Queer Girl Gets Married

Rationale Meets Irrational

http://youtu.be/yjG4rA2GzRk Welcome to my new blog “Queer Girl Gets Married.” I’ve decided to start this blog for a few reasons and here is #1: First of all, I am not the only one. There are lots of people with sexual orientations other than heterosexual who find themselves married to someone of the opposite sex. Let’s rephrase that: who choose to…   …read more.

Cougars & Goatees

When I first met Guo Jian, I had already noticed him. I was in a music venue in Beijing called “Mao Live House” in June of 2007. I had just performed with my American friend Traci’s (now ex-)boyfriend’s band. I played three songs, one of which was backed up by her boyfriend’s band members after only one really casual rehearsal…   …read more.

Triangular Skirts

One of the most common discussions that queer women have when we first get together is about our past relationships. We talk about our exes, what we’ve learned, what we hated about the dynamics, what we wish had been different. We often talk about the ex-ex-exes too and string each experience together like a series of episodes in a complex…   …read more.


The second time I met Guo Jian was on my second journey to China. I was three days into my trip. I had arranged to meet my friend Traci at a local folk music bar and she felt like a beacon in my fog. I didn’t really know why I had come back. There was some sort of invisible magnetism…   …read more.

Why I Don't Identify As Bisexual

I wrote an article last year that was published in Herizons Magazine called “Corridors of Queer.” It was more of an academic piece and less of a story like this blog. Still, it was about this very topic and its intent was to bring to light the experiences of women like myself who have chosen to be with men but…   …read more.

Training Woes

When I finally got to know him better—again, through Traci and her boyfriend and her group of musician friends—it was with music that we communicated the most. It was our common fluent language. He invited me to some jams. I met lots of other players. He invited me to hear some traditional music and to see some Chinese instruments played….   …read more.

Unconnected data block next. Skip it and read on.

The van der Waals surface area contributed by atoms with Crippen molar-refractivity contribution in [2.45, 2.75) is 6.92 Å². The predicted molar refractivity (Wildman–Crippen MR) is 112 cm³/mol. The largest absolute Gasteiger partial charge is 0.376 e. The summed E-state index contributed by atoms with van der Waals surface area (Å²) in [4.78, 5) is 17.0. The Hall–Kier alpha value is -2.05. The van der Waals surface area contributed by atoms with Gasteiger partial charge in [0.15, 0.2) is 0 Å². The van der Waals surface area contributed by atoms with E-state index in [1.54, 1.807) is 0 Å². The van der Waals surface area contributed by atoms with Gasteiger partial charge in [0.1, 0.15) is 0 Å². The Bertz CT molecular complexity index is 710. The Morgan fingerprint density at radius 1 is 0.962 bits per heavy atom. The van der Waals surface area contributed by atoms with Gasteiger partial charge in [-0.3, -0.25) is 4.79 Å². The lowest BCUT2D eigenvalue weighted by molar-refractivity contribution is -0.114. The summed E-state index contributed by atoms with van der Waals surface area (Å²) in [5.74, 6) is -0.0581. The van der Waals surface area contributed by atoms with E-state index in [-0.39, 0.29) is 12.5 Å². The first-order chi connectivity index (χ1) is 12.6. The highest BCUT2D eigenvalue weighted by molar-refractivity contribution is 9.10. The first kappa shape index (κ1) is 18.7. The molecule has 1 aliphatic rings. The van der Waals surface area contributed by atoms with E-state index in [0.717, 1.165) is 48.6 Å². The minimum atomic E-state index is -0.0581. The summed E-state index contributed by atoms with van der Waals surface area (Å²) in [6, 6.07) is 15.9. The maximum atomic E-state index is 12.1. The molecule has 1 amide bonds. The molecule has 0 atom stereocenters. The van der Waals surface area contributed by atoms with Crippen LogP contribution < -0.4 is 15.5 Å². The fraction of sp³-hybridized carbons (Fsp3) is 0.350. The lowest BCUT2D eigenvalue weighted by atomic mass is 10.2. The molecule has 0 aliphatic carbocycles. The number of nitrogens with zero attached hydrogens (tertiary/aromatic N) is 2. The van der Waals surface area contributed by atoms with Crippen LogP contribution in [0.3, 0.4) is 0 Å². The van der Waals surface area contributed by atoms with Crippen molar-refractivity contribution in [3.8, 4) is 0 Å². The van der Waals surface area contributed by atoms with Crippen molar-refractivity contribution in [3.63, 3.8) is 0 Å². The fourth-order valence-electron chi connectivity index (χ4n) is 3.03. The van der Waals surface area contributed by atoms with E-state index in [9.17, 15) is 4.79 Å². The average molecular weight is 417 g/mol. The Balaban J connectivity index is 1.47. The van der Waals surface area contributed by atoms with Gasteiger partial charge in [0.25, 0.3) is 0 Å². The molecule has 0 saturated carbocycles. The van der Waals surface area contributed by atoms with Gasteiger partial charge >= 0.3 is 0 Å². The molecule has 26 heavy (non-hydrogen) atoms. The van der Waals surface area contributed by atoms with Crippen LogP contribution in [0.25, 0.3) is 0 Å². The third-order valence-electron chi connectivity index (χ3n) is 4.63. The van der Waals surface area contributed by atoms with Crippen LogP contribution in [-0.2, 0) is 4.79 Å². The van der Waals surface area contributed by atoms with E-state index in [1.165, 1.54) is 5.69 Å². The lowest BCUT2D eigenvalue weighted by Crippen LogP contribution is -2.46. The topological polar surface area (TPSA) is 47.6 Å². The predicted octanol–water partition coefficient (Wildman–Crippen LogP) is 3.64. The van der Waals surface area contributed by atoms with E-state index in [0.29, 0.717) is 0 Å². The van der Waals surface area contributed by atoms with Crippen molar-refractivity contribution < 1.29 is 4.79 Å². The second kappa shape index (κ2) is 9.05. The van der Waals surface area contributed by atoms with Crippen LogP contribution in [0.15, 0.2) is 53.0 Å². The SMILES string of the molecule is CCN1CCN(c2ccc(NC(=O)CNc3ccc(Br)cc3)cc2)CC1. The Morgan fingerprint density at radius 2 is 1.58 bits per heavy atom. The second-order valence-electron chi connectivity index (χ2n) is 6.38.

Salt & Pepper

We were sitting in a vegetarian restaurant talking, me with my dictionary in my hands and him with his patience and sparse smattering of English words for linguistic emergency. He was explaining the core meaning of the Tai Chi Yin-Yang symbol to me. He grabbed the salt & pepper shaker from the table. (These are rare on Chinese tables, but…   …read more.

Heart Pastures

Now, just to catch you all up, I’m going to insert a little additional context to this storytelling. First of all, I’m going backwards in time here. I’m telling the story chronologically. I came to China for the first time in the late spring of 2007 and stayed for 3 months. During that time, I noticed but didn’t get to…   …read more.

Roller Coasters

The last few weeks of my second trip to China included a lot of hanging out Guo Jian. I wasn’t taking it very seriously, though. He represented a sort of sugar-high daydream that China had become for me—liberty, foreign culture, exploration, healing—that I knew logically was soon to be doused with the cold Canadian reality of my established life and…   …read more.


I love my ex-partner very much. We were together for nine and a half years and had a lot of great times. We grew up together. As I’ve mentioned, we were also in an open relationship, a decision that suited us both—sometimes one more than the other—and remained a consistent feature in our partnership for the full duration. I have…   …read more.


Sometimes it all has to fall apart for it to feel whole. It’s when you have nothing—nothing in the way you’ve been previously conditioned to value your worth—when you realize how much wealth you really possess. Sometimes it’s in the breaking that you finally heal, in your heart, in your sense of loving yourself or at least truly accepting yourself…   …read more.

Waterfall Rainbows

So, as you have read by now, that December 2007, my long-term relationship ended. It created a cascade of closure crashing around me, the effects of which I liken to trying remain standing upright at the foot of a waterfall. By March, after a spontaneously cancelled Australian tour left a gap in our pre-booked show schedule, I bought another flight…   …read more.

U-Haul Straight Boy

That spring of 2008 when I came to China to really see if we had a shot, when it came to the living situation, Guo Jian acted like a U-Haul lesbian. At least years of being surrounded by that community behaviour—where new lovers would move in together within a month or two—meant that I could recognize it, if nothing else….   …read more.